I had an idea during a conversation with a friend yesterday. We were talking about an old friend, and I mentioned that I had a lot of her cards and letters tucked away into a binder, and I’d meant to show them to him last time he visited, but had forgotten.
After we hung up, I kept thinking about it. I actually have a lot of memorabilia. I don’t know if it’s the whole LDS church/ Mia Maid influence, or if I inherited my dad’s slightly pack-rat tendencies toward paperwork, or what. But I have letters from my mom, birthday cards from friends long gone, homework assignments, old photographs, love letters, and just basically 30+ years of collected memories. I keep them in binders and scrapbooks and plastic totes at the moment.
I say “at the moment,” because I’m always planning on organizing them. I keep meaning to construct them into themed scrapbooks, like the ones I did as a teenager in Young Women’s, and later as a young wife and mother. But I never do. I don’t know why. Somewhere around 2005, I just completely lost interest in scrapbooking as a time-passing hobby, and I’ve never been able to rekindle that interest.
It occurred to me, though, that I have another blog address that’s sitting all empty and quiet. I opened it years ago, planning to siphon private, personal posts that might be considered offensive by some into a blog locked to my viewership only. The biggest concern, to me, with keeping a public blog is that some of my personal acquaintances read it, and some of them substantially disagree with my socio-political and religious opinions. Obviously, politeness in social situations is important, and it’s just rude to bring up social issues or religion or politics at a dinner party, or attempt to needle another guest into an argument about any of those things when you know for a fact there are strong disagreements — but is a public blog subject to the same rules of polite discourse?
I do not like trying to edit myself overmuch in my writing. It feels unnatural, to draw arbitrary lines of what is and is not acceptable, especially when I (clearly) consider my beliefs and opinions to be acceptable, if occasionally in the minority. Therefore, to delineate what is and is not acceptable to write about means I end up in the uncomfortable position of asking myself, “Would anyone who might read my blog find this offensive?”
The answer, by the way, is almost always yes. Someone can always find something offensive or irritating. No doubt there is a person out there in the world who, if introduced to this blog via this particular entry, would find this post to be offensive or distasteful in some manner. Beyond that, if you try and neuter your public writing to be bland and inoffensive to everyone, it often ends up just being bland. I’m not advocating Limbaugh-levels of outrageous rudeness, but neither am I advocating that we all just sit down, shut up, and stop engaging in discourse. I think the whole key to public disagreement is polite, respectful discourse — no shouting over people like Bill O’Reilly, or attempting to silence through lies like Rush Limbaugh.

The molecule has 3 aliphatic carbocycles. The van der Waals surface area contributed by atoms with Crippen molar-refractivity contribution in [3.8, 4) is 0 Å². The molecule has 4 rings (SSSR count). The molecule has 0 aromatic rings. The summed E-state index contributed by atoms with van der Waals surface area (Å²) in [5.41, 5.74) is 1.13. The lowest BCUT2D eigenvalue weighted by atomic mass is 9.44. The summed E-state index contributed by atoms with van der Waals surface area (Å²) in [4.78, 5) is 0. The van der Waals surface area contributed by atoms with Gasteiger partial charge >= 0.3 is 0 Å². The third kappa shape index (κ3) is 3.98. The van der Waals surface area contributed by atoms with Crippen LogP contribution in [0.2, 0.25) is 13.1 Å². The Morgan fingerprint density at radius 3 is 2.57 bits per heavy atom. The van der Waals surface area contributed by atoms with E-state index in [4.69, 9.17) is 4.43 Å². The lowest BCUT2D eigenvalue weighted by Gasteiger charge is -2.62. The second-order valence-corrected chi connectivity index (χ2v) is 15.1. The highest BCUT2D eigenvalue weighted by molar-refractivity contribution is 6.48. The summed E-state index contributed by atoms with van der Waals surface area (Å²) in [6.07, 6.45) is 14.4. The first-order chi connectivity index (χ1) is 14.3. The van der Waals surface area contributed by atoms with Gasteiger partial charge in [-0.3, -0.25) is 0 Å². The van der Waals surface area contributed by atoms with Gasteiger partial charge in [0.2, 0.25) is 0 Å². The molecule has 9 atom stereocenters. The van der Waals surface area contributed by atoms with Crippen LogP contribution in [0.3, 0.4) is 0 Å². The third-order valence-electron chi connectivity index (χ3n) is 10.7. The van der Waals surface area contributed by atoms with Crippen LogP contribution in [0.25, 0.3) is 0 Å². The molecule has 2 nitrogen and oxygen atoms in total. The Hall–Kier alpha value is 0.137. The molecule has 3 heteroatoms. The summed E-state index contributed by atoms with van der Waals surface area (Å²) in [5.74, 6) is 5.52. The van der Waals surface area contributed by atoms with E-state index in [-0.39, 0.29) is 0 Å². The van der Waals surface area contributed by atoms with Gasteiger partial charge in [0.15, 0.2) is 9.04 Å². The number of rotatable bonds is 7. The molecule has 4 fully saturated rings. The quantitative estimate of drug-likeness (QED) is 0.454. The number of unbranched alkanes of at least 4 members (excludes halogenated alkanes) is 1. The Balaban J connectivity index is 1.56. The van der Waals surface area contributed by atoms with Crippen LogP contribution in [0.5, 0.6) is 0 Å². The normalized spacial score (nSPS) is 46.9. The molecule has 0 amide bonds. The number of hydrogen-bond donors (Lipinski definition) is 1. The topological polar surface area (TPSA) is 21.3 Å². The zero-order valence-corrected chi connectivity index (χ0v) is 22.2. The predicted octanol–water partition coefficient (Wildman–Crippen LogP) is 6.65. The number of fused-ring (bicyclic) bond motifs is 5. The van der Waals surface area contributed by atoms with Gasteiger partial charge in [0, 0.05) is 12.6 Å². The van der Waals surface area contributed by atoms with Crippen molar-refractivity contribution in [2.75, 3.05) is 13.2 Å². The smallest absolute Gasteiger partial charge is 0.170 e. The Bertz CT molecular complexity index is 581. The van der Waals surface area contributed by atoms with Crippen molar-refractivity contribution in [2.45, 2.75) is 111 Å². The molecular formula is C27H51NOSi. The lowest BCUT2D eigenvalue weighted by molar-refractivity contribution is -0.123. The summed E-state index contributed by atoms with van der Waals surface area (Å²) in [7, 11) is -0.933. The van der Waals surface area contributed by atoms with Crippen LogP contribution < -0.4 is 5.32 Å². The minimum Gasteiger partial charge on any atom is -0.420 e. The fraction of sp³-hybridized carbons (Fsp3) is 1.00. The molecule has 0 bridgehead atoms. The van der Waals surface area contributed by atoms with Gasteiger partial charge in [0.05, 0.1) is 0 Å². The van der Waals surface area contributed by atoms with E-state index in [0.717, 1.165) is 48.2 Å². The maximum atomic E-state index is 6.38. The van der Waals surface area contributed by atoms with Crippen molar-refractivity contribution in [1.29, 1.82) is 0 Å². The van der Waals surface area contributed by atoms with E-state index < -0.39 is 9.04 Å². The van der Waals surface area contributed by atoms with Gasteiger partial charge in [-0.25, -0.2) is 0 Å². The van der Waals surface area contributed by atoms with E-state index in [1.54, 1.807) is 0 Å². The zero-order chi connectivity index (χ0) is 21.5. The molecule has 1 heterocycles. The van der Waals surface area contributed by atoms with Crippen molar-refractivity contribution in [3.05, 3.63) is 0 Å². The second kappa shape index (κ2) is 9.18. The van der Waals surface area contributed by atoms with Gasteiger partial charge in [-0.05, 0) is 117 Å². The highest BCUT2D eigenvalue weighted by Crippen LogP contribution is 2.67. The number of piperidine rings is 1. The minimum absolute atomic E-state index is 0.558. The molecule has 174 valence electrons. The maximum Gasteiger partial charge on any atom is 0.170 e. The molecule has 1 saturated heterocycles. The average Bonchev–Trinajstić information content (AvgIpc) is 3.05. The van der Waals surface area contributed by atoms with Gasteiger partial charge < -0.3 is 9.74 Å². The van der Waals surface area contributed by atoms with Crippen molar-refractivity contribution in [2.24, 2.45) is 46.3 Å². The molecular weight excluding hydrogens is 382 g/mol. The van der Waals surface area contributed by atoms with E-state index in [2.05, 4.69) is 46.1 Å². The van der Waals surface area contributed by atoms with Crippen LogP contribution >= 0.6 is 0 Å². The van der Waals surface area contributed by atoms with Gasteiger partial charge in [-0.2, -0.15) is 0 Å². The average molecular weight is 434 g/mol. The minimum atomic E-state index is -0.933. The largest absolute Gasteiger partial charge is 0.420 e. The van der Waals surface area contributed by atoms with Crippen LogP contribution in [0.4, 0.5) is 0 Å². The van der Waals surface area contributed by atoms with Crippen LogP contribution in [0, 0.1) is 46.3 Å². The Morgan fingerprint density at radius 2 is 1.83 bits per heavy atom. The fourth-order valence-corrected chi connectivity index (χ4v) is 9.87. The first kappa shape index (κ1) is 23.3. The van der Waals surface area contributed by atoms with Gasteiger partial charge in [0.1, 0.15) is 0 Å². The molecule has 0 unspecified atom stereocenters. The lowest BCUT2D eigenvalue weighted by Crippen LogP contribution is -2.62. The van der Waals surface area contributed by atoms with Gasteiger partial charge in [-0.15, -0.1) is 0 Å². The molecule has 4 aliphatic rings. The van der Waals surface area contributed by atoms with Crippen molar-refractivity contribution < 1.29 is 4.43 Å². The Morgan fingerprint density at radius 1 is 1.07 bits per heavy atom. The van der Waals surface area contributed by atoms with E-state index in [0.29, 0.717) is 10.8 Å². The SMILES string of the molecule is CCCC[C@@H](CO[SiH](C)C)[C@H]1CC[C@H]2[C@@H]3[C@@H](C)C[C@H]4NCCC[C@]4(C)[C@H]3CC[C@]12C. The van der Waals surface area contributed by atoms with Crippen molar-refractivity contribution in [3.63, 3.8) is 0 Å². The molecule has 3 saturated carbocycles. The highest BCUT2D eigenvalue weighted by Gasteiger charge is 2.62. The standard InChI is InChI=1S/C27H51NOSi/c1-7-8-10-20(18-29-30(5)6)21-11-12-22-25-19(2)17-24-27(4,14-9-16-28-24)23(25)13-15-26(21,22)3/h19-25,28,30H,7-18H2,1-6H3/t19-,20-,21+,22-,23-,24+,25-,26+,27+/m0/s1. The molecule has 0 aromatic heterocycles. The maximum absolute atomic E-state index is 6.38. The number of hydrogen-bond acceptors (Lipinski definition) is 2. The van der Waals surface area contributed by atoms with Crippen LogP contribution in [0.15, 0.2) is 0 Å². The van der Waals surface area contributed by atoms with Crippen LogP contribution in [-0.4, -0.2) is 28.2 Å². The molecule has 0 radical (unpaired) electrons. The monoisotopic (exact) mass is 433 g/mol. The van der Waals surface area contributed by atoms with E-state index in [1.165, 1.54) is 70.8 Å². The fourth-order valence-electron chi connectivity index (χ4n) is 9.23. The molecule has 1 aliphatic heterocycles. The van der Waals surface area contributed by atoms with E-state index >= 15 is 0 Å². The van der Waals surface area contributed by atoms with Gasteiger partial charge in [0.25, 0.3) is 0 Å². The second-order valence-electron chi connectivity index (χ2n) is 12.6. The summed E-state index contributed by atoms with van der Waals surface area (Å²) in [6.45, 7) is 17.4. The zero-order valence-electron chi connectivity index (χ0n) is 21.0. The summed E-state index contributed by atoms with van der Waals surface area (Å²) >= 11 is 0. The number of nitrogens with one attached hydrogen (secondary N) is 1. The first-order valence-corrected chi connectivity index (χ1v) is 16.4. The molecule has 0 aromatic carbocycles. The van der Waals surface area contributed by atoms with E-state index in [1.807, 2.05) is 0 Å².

Anyway, to get back to the matter at hand — soon after opening the intended-to-be-private blog, I talked to my sister a little bit about my plans for a public non-offensive blog vs. a private blog. Her response was to basically laugh (lovingly) at me. She said no rational person would expect me to censor my opinions and views on my own blog just because they might disagree, and that if she ever had a serious, substantial concern about something I wrote she would call me and discuss it like the mature adults we are.
So, the upshot is that I had an empty blog address. I briefly considered putting up screenshots of spelling and grammar mistakes on news websites, but collecting those screenshots is, quite honestly, extremely depressing. Akin to my reaction to the People of Walmart website, my initial amusement at some of the mistakes on official news websites (like Komo News) soon collapsed under the sheer volume of these mistakes. So the blog sat empty, until last night — I’ve decided to go ahead and start scanning and compiling all these written and photographic memories online. I’m pretty excited about this new project.
In other news, it’s snowing today (boo), I’m doing some school-related volunteering this week (yay!), and Evergreen has not yet received my BYU-I transcript (boo), although they received my FAFSA and other transcripts (yay!).